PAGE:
WPAFB highlights Energy Action Month


Xenia Daily Gazette



Submitted photo The National Museum of the United States Air Force opened its 224,000-square-foot fourth building in 2016. The display hangar, which houses more than 70 aircraft, missiles, and space vehicles in four new galleries, has an energy consumption reduction of 74 percent, an annual energy cost savings of over $130,000 and has achieved Leadership in Energy and Environmental Design (LEED) Gold certification.


WRIGHT-PATTERSON AIR FORCE BASE — October marks the President’s 2017 Energy Action Month (EAM) observance. Energy costs account for a significant portion of the Defense budget. In light of this, the Department of Defense (DOD) has established rigorous energy cost reduction objectives for subordinate agencies. Meeting these objectives requires the scrutiny of all elements of our operations to determine areas of potential improvement. Architectural design of energy-efficient facilities is one such area.

The Air Force policy is to reduce the life-cycle costs of facilities by maximizing sustainable development principles and strategies in the design and construction of facilities, consistent with mission, budget, and client requirements. The National Museum of the U.S. Air Force opened its new 224,000-square-foot fourth building last year. The display hangar, which houses more than 70 aircraft, missiles and space vehicles in four new galleries, is designed to comply with this policy and achieved Leadership in Energy and Environmental Design (LEED) Gold certification.

During the building design, an energy analysis was performed which compared the energy consumption of the NMUSAF new hangar to a baseline new building constructed complying with only minimum building code requirements. This energy analysis calculated an energy consumption reduction of 74 percent and an annual energy cost savings of over $130,000. This energy savings is accomplished by incorporating the following energy efficient features in the construction of this facility.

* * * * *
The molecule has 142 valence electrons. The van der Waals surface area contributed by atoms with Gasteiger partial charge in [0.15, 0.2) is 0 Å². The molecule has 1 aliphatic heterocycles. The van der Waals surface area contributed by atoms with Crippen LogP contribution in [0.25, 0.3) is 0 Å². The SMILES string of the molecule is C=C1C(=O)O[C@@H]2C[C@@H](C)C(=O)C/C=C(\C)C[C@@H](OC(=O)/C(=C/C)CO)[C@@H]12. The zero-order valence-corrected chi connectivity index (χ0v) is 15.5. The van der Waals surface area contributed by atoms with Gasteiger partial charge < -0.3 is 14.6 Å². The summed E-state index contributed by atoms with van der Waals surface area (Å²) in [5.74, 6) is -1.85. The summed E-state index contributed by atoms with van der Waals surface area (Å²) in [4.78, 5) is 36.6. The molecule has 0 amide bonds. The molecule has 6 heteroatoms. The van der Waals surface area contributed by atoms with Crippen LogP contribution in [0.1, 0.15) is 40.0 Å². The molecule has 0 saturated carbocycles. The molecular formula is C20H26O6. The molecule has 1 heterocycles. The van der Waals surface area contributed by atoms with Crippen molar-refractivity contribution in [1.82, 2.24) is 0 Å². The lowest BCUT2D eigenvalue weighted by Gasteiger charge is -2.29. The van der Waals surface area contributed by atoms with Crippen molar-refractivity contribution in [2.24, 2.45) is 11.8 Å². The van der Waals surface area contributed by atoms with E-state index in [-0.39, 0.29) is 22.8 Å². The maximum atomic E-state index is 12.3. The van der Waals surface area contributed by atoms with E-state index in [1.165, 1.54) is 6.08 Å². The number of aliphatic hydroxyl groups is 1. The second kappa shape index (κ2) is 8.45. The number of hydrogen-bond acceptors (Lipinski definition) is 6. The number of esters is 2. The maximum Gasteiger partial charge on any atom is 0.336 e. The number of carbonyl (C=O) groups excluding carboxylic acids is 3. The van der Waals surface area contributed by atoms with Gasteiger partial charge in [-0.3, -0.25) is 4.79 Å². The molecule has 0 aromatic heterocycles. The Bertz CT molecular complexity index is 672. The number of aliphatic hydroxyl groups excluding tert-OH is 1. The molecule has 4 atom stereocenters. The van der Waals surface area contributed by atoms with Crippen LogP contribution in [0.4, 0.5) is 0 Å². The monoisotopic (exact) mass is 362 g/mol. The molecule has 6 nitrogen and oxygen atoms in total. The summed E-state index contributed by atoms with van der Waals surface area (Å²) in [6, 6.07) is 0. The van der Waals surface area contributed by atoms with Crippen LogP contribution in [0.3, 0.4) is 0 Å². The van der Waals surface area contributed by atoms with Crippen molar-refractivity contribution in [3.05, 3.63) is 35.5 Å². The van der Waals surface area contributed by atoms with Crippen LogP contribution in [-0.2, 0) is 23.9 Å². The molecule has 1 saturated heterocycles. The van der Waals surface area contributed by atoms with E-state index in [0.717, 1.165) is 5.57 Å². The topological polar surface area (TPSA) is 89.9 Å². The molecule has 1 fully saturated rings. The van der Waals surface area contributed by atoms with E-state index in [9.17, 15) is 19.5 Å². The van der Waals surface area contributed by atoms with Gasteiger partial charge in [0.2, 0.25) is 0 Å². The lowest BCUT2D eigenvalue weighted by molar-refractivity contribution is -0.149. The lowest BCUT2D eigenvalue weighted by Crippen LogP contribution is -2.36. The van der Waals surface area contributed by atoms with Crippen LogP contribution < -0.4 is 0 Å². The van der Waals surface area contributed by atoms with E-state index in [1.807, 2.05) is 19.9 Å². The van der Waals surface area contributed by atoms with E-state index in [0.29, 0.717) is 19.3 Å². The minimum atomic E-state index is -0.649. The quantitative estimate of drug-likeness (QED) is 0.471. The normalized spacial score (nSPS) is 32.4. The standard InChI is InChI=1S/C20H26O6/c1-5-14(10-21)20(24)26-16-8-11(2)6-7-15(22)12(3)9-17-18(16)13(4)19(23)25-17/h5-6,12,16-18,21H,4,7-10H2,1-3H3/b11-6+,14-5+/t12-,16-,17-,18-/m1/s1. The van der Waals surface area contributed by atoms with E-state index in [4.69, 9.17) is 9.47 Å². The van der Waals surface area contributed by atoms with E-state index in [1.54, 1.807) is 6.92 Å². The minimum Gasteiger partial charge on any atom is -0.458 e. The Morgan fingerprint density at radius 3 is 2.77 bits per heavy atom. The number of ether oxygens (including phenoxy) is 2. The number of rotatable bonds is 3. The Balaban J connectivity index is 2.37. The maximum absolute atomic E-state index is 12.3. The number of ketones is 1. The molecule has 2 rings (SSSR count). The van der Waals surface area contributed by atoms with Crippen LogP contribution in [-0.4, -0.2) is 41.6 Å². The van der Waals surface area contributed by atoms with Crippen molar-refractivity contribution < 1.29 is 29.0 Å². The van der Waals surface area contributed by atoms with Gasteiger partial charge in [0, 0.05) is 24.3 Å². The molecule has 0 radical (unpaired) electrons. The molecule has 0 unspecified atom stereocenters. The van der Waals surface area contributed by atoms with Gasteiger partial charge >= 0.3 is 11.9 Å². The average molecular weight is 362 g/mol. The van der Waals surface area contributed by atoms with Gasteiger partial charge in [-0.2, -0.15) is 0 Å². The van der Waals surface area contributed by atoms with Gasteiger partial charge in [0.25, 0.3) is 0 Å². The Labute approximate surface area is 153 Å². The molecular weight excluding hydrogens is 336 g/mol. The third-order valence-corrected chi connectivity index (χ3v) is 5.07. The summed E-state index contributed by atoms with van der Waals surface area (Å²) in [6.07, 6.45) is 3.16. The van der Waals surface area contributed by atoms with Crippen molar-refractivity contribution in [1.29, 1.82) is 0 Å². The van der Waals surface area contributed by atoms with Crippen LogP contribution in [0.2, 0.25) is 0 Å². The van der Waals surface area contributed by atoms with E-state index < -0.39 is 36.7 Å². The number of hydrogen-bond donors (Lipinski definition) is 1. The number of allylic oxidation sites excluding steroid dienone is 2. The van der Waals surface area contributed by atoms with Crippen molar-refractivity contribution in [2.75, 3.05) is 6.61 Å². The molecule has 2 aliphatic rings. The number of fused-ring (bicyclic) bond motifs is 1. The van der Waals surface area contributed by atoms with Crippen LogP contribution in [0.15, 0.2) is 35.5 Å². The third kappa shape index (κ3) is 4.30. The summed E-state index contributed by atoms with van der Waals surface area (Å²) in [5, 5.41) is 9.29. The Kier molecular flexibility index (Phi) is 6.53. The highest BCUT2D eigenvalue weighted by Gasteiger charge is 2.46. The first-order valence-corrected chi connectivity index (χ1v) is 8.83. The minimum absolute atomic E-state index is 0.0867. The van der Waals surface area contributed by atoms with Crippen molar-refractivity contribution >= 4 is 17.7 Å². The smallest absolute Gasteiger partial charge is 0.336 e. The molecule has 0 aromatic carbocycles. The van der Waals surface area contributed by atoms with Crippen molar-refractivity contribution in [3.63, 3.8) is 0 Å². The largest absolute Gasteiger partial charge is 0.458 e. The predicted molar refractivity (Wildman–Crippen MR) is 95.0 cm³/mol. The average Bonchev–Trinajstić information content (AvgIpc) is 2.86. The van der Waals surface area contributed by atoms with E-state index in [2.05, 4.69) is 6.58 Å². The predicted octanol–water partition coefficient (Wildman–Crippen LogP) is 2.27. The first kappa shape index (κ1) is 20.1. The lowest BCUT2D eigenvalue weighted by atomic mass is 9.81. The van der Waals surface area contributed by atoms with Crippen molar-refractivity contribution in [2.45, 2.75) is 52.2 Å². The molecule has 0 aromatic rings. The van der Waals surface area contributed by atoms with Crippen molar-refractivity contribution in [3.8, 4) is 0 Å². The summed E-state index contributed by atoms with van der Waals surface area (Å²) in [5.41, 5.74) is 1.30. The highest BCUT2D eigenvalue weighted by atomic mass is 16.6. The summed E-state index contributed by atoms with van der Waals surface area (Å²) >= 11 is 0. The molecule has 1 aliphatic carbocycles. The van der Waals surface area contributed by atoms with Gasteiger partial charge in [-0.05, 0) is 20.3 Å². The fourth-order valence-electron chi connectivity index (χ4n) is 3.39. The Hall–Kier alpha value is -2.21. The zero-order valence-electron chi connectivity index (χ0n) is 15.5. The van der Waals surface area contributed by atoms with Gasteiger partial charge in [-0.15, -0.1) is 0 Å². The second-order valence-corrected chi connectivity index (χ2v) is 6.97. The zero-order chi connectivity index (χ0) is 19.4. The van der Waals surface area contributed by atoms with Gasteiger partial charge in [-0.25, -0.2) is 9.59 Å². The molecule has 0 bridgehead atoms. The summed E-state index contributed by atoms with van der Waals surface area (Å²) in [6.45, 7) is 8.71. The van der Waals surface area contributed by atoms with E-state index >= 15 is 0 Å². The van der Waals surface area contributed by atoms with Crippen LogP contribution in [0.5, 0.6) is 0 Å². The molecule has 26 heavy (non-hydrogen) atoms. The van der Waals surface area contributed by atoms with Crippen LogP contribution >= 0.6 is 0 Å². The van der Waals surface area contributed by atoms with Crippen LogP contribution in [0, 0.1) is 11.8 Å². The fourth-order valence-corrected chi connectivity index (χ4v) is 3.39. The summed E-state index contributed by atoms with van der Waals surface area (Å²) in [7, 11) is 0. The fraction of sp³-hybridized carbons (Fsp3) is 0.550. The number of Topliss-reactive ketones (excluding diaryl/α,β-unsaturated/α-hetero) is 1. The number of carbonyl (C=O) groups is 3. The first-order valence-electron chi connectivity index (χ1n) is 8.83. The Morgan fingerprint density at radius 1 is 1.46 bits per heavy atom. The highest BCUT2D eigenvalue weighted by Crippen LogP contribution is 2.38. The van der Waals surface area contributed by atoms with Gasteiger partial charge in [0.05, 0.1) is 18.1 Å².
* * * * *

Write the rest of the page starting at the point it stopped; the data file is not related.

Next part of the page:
The building envelop includes 80,000 square feet of metal panel siding with R-26 insulation and 270,000 square feet of roof panel with R-30 insulation. The installed HVAC system includes a high efficiency gas-fired condensing boiler, a high efficiency water-cooled chiller with a variable speed compressor and a cooling tower variable speed fan. High efficiency motors drive the building fans. Low flow faucets reduce the domestic hot water demand for the building.

The fourth building also features 100 percent LED lighting. LED lighting has the potential to save up to 80 percent in electrical power use and the longer-life lamps reduce maintenance costs to the museum. Although the energy efficiency is a high priority, in a museum potential damage to artifacts and lighting quality are equally important. LED technology was identified as the best solution.

EAM is part of a national conservation campaign led by the Department of Energy. The AF takes it a step further by including energy resiliency as part of the campaign. Protecting the power involves every Airmen doing their part to conserve energy where possible and encourages everyone to share best practices and innovative ideas. The energy conservation features incorporated in the construction of the NMUSAF new hangar also helps build energy resiliency, because every kilowatt of electricity we save through efficiency is one less we need to reconstitute in the event of a disruption in supply.

To learn more about EAM, WPAFB energy initiatives, or to submit an energy related question contact the 88th CEG Energy Office at WPAFBEnergyOffice@us.af.mil.

Submitted photo The National Museum of the United States Air Force opened its 224,000-square-foot fourth building in 2016. The display hangar, which houses more than 70 aircraft, missiles, and space vehicles in four new galleries, has an energy consumption reduction of 74 percent, an annual energy cost savings of over $130,000 and has achieved Leadership in Energy and Environmental Design (LEED) Gold certification.
http://www.xeniagazette.com/wp-content/uploads/sites/32/2017/10/web1_160607-F-DW547-002.jpgSubmitted photo The National Museum of the United States Air Force opened its 224,000-square-foot fourth building in 2016. The display hangar, which houses more than 70 aircraft, missiles, and space vehicles in four new galleries, has an energy consumption reduction of 74 percent, an annual energy cost savings of over $130,000 and has achieved Leadership in Energy and Environmental Design (LEED) Gold certification.

Xenia Daily Gazette

Story courtesy of Wright-Patterson Air Force Base.

Story courtesy of Wright-Patterson Air Force Base.